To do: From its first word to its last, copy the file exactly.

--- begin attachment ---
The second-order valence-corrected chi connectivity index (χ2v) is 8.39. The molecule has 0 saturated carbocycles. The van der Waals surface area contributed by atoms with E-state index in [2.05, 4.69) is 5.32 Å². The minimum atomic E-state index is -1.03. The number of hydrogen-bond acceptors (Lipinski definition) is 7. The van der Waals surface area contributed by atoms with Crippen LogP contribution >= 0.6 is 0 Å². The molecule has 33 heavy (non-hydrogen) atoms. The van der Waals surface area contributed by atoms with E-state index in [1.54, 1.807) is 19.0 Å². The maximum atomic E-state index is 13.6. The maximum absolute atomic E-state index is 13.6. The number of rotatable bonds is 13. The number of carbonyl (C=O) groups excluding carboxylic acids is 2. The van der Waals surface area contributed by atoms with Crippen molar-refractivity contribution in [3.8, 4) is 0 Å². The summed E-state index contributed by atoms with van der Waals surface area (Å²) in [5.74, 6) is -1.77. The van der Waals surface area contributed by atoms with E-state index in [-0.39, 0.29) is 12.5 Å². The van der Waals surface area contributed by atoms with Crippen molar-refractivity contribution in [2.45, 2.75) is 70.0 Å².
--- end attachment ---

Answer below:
The second-order valence-corrected chi connectivity index (χ2v) is 8.39. The molecule has 0 saturated carbocycles. The van der Waals surface area contributed by atoms with E-state index in [2.05, 4.69) is 5.32 Å². The minimum atomic E-state index is -1.03. The number of hydrogen-bond acceptors (Lipinski definition) is 7. The van der Waals surface area contributed by atoms with Crippen LogP contribution >= 0.6 is 0 Å². The molecule has 33 heavy (non-hydrogen) atoms. The van der Waals surface area contributed by atoms with E-state index in [1.54, 1.807) is 19.0 Å². The maximum atomic E-state index is 13.6. The maximum absolute atomic E-state index is 13.6. The number of rotatable bonds is 13. The number of carbonyl (C=O) groups excluding carboxylic acids is 2. The van der Waals surface area contributed by atoms with Crippen molar-refractivity contribution in [3.8, 4) is 0 Å². The summed E-state index contributed by atoms with van der Waals surface area (Å²) in [5.74, 6) is -1.77. The van der Waals surface area contributed by atoms with E-state index in [-0.39, 0.29) is 12.5 Å². The van der Waals surface area contributed by atoms with Crippen molar-refractivity contribution in [2.45, 2.75) is 70.0 Å².